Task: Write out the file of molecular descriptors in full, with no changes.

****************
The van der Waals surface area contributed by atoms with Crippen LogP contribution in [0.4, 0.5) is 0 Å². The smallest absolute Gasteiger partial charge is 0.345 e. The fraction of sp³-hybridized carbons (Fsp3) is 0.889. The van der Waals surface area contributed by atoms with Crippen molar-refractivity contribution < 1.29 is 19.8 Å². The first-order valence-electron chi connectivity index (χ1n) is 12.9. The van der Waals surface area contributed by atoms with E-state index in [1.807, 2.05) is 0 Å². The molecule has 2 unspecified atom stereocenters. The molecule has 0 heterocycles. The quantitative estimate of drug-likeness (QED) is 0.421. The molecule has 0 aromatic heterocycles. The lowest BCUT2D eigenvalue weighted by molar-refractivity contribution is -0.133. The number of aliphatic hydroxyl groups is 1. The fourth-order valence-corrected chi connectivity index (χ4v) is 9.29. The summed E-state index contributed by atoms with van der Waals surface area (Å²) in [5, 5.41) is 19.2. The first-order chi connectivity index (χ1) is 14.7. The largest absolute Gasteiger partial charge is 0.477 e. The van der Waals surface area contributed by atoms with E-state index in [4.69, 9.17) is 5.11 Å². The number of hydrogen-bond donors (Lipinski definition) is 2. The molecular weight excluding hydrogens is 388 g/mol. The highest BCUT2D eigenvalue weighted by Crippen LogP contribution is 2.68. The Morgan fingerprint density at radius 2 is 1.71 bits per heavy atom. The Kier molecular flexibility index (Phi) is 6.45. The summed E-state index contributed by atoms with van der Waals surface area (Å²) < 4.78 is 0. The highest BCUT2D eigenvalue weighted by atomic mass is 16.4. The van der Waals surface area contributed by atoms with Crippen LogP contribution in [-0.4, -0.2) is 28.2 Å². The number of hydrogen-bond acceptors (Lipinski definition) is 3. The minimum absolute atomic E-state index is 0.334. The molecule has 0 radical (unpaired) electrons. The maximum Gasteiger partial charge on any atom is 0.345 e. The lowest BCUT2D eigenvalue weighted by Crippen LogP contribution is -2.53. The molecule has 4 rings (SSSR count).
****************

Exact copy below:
The van der Waals surface area contributed by atoms with Crippen LogP contribution in [0.4, 0.5) is 0 Å². The smallest absolute Gasteiger partial charge is 0.345 e. The fraction of sp³-hybridized carbons (Fsp3) is 0.889. The van der Waals surface area contributed by atoms with Crippen molar-refractivity contribution < 1.29 is 19.8 Å². The first-order valence-electron chi connectivity index (χ1n) is 12.9. The van der Waals surface area contributed by atoms with E-state index in [1.807, 2.05) is 0 Å². The molecule has 2 unspecified atom stereocenters. The molecule has 0 heterocycles. The quantitative estimate of drug-likeness (QED) is 0.421. The molecule has 0 aromatic heterocycles. The lowest BCUT2D eigenvalue weighted by molar-refractivity contribution is -0.133. The number of aliphatic hydroxyl groups is 1. The fourth-order valence-corrected chi connectivity index (χ4v) is 9.29. The summed E-state index contributed by atoms with van der Waals surface area (Å²) in [5, 5.41) is 19.2. The first-order chi connectivity index (χ1) is 14.7. The largest absolute Gasteiger partial charge is 0.477 e. The van der Waals surface area contributed by atoms with E-state index in [4.69, 9.17) is 5.11 Å². The number of hydrogen-bond donors (Lipinski definition) is 2. The molecular weight excluding hydrogens is 388 g/mol. The highest BCUT2D eigenvalue weighted by Crippen LogP contribution is 2.68. The Morgan fingerprint density at radius 2 is 1.71 bits per heavy atom. The Kier molecular flexibility index (Phi) is 6.45. The summed E-state index contributed by atoms with van der Waals surface area (Å²) < 4.78 is 0. The highest BCUT2D eigenvalue weighted by atomic mass is 16.4. The van der Waals surface area contributed by atoms with Crippen LogP contribution in [-0.4, -0.2) is 28.2 Å². The number of hydrogen-bond acceptors (Lipinski definition) is 3. The minimum absolute atomic E-state index is 0.334. The molecule has 0 radical (unpaired) electrons. The maximum Gasteiger partial charge on any atom is 0.345 e. The lowest BCUT2D eigenvalue weighted by Crippen LogP contribution is -2.53. The molecule has 4 rings (SSSR count).